We’ve offered lots of past warnings about tone and messaging in the context of “contribution” essays for your MBA app, and today is another that’s worth studying if you’re tackling one of these beasts. The essay prompt may ask, explicitly or implicitly, “What will you contribute?” It comes up in the MIT “mission” essay that…
EssaySnark spends very little time on social media and we were reminded of why this is when we stirred up a hornet’s nest yesterday among, of all people, college professors. After seeing their responses to our tweet we are very happy that you Millennials are making your way through the workforce and will one day soon be in charge.
Because the attitudes of these professor-people got us royally depressed.
Any admissions folks out there who happen to click onto EssaySnark, we hope you’ll share this with your faculty — or at least use it as a point of conversation.
Or maybe we’re totally off base in which case we hope that people will use rational arguments to show us the light.
Here’s where it started – we’re recreating the exchange in this post because some of the tweets have been deleted. The original thread is here .
1. A College Professor account retweeted another professor’s tweet that retweeted this — this is from a student:
What the student was complaining about, in case it’s not clear, is that she spent time trying to make her request to her professor politely, and (EssaySnark imagines) she felt somewhat dismissed by the response. You can see from her subsequent tweet here that she was just making a joke. It’s not that big of a deal — but apparently us calling out the professors about it is!!!!
We’re extrapolating here but: A two-word reply to a carefully-crafted email has a way of making the recipient feel like the effort they put in was not worth it. (The “sent by iPhone” thing became an unfortunate distraction; this isn’t about replying by iPhone, it’s literally what the reply was. This happens just as much through Outlook or gmail or whatever.) The professor’s reply wasn’t rude; it just wasn’t thoughtful. It did not demonstrate respect for the student. There was no malice, but it also was unnecessarily terse.
It’s kind of like when you’re out at a restaurant and the waitress comes to take your order and you read what you want off the menu then put the menu aside and go back to talking to your friend, without making eye contact or saying “thank you” to the waitress. It’s the same sort of behavior. It’s purely transactional, it’s here’s an answer to your question now go away behavior.
It’s particularly ironic when so many professors on twitter complain about their careless, thoughtless, frivolous, ungrateful students who have unreasonable expectations.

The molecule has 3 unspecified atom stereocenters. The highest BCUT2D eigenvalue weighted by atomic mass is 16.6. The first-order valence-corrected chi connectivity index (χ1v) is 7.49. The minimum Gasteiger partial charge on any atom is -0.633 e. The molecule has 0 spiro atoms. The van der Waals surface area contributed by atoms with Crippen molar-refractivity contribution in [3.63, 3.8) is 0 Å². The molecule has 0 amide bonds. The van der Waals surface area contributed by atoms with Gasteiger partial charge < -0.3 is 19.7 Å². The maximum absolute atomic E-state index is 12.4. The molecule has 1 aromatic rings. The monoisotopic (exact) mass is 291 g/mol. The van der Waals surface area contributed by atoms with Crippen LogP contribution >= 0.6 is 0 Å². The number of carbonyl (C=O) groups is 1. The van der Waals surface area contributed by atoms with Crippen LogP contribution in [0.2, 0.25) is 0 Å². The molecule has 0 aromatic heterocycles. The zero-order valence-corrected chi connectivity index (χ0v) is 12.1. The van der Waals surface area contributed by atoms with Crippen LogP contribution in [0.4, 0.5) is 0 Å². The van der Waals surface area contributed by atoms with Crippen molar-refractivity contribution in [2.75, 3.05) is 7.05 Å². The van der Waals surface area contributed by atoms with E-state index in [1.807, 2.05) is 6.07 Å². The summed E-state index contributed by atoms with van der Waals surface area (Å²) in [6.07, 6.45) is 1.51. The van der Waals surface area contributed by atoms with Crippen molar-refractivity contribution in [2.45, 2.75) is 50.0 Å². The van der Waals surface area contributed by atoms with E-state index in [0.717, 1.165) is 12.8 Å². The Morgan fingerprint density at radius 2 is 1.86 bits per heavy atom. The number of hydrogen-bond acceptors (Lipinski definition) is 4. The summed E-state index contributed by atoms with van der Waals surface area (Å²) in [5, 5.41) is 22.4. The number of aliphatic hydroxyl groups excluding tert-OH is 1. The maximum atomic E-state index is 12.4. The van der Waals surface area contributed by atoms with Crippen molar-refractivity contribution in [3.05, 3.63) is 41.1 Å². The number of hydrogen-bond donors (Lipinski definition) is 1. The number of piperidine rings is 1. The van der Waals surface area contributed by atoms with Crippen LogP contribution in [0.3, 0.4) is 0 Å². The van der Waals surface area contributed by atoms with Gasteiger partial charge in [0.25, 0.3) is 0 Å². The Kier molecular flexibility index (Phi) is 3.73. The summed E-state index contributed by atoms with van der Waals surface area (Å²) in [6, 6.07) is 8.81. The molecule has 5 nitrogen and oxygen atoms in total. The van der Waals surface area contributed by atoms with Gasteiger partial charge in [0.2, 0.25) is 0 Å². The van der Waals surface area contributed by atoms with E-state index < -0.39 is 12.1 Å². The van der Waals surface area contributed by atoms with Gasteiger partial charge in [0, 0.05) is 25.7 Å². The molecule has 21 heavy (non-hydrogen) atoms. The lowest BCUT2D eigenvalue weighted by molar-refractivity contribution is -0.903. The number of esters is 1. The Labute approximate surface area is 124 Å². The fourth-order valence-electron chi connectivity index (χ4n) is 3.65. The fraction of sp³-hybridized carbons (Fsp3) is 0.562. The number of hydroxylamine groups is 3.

2. Naively, EssaySnark replied saying we’re on the student’s side:
Because Earth to Professors: You’re working with kids! You’re supposed to be the adult in the room!
And OMG did this thing blow up (at least, as far as the tiny little insignificant slice of the universe where college professors complaining about their students dwell!).
We foolishly replied back to a bunch more but it was distressing to see how far afield the debate got flung within mere moments, and also how flawed the reasoning was from so many of these professors (and how some of them chose to take our generalized statements very personally as if we were attacking them on how they interact with their students — um, no?).
This is why we decided that we needed to post.
“My time is more valuable”?????
And then this…
And finally, let’s just all take our toys and go home why don’t we:
Dang we’re bothered by this, not because we think this twitter-professor-person would actually do that, but at the reaction.
We point out that being polite and treating students as equals is good behavior, and this is how they respond?
The claim that “my time is more valuable” is ridiculous. No wonder you’re all bent out of shape about your students emailing you. How dare they! You are a very important person!! “DYKWIA??????”
If these are the prevailing attitudes among professors then there are major problems within the culture in colleges in America.
All the bschools we’ve ever experienced are very, very focused on culture. Apparently that’s not universal in higher ed. Certainly the student population in MBA programs is older, they’ve been out in the world, they’re at a different place in life, presumably they won’t be making frivolous requests or wasting professors’ time. Like, apparently, asking for an appointment to meet, like the student did who started all this. The nerve!! But hey, folks, college kids are people too! Perhaps part of this is that college students today are younger, and/or many times have unrealistic expectations or demands or need more hand-holding, or are just in a different place and mindset than the aging faculty who are teaching them. That whole generation gap thing, and this is how it manifested yesterday on social media.
Or perhaps it’s as the Dalia Lama has said, that compassion is only felt between equals.
But we sincerely hope that grumpy professors do some soul-searching around what their mission in life is and who they seek to serve, and how they might do that. Aren’t you a teacher because you want to teach? Yeah we get it, lots of demands, maybe you really want to be doing research. Or maybe it was just a bad morning.